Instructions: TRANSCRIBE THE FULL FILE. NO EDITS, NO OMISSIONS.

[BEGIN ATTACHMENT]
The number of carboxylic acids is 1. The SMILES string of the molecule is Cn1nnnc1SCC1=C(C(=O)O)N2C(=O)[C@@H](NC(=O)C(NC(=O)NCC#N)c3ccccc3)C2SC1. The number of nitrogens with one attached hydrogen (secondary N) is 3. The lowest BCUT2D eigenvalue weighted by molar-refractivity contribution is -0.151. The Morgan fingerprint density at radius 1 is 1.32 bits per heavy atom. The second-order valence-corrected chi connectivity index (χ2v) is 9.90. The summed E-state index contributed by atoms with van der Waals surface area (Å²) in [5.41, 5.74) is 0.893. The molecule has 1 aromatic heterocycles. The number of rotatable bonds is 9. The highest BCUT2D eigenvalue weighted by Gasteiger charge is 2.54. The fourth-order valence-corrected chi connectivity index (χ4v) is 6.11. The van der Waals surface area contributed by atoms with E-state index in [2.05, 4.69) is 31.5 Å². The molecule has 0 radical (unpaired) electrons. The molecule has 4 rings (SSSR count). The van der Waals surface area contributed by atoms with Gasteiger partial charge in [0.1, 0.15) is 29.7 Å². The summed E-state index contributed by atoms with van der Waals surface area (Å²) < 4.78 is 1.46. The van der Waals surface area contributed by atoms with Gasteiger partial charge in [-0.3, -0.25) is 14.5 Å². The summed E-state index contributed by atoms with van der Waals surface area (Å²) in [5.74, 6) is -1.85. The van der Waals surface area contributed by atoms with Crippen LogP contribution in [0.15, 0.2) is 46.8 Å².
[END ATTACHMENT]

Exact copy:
The number of carboxylic acids is 1. The SMILES string of the molecule is Cn1nnnc1SCC1=C(C(=O)O)N2C(=O)[C@@H](NC(=O)C(NC(=O)NCC#N)c3ccccc3)C2SC1. The number of nitrogens with one attached hydrogen (secondary N) is 3. The lowest BCUT2D eigenvalue weighted by molar-refractivity contribution is -0.151. The Morgan fingerprint density at radius 1 is 1.32 bits per heavy atom. The second-order valence-corrected chi connectivity index (χ2v) is 9.90. The summed E-state index contributed by atoms with van der Waals surface area (Å²) in [5.41, 5.74) is 0.893. The molecule has 1 aromatic heterocycles. The number of rotatable bonds is 9. The highest BCUT2D eigenvalue weighted by Gasteiger charge is 2.54. The fourth-order valence-corrected chi connectivity index (χ4v) is 6.11. The van der Waals surface area contributed by atoms with E-state index in [2.05, 4.69) is 31.5 Å². The molecule has 0 radical (unpaired) electrons. The molecule has 4 rings (SSSR count). The van der Waals surface area contributed by atoms with Gasteiger partial charge in [0.1, 0.15) is 29.7 Å². The summed E-state index contributed by atoms with van der Waals surface area (Å²) < 4.78 is 1.46. The van der Waals surface area contributed by atoms with Gasteiger partial charge in [-0.3, -0.25) is 14.5 Å². The summed E-state index contributed by atoms with van der Waals surface area (Å²) in [5.74, 6) is -1.85. The van der Waals surface area contributed by atoms with Crippen LogP contribution in [0.15, 0.2) is 46.8 Å².